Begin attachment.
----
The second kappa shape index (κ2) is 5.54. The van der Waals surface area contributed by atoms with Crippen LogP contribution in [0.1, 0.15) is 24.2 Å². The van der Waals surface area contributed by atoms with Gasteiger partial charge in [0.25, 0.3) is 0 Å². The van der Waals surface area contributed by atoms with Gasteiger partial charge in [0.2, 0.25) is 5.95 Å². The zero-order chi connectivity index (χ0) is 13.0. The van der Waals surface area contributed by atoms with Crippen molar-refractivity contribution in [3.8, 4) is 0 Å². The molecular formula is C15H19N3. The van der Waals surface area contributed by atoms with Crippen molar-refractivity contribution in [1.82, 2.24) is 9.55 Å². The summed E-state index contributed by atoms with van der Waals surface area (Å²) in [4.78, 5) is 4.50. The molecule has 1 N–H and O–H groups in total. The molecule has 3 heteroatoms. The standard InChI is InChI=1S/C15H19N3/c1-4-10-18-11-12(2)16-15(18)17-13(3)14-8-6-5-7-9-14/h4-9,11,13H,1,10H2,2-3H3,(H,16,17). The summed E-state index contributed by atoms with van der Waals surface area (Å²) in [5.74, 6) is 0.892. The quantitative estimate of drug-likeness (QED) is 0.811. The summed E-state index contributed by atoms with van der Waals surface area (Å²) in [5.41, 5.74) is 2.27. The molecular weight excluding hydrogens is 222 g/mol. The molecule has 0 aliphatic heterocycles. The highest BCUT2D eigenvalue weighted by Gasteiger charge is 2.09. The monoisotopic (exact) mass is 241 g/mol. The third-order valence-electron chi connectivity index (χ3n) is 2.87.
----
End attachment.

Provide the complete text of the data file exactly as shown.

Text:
The second kappa shape index (κ2) is 5.54. The van der Waals surface area contributed by atoms with Crippen LogP contribution in [0.1, 0.15) is 24.2 Å². The van der Waals surface area contributed by atoms with Gasteiger partial charge in [0.25, 0.3) is 0 Å². The van der Waals surface area contributed by atoms with Gasteiger partial charge in [0.2, 0.25) is 5.95 Å². The zero-order chi connectivity index (χ0) is 13.0. The van der Waals surface area contributed by atoms with Crippen molar-refractivity contribution in [3.8, 4) is 0 Å². The molecular formula is C15H19N3. The van der Waals surface area contributed by atoms with Crippen molar-refractivity contribution in [1.82, 2.24) is 9.55 Å². The summed E-state index contributed by atoms with van der Waals surface area (Å²) in [4.78, 5) is 4.50. The molecule has 1 N–H and O–H groups in total. The molecule has 3 heteroatoms. The standard InChI is InChI=1S/C15H19N3/c1-4-10-18-11-12(2)16-15(18)17-13(3)14-8-6-5-7-9-14/h4-9,11,13H,1,10H2,2-3H3,(H,16,17). The summed E-state index contributed by atoms with van der Waals surface area (Å²) in [5.74, 6) is 0.892. The quantitative estimate of drug-likeness (QED) is 0.811. The summed E-state index contributed by atoms with van der Waals surface area (Å²) in [5.41, 5.74) is 2.27. The molecular weight excluding hydrogens is 222 g/mol. The molecule has 0 aliphatic heterocycles. The highest BCUT2D eigenvalue weighted by Gasteiger charge is 2.09. The monoisotopic (exact) mass is 241 g/mol. The third-order valence-electron chi connectivity index (χ3n) is 2.87.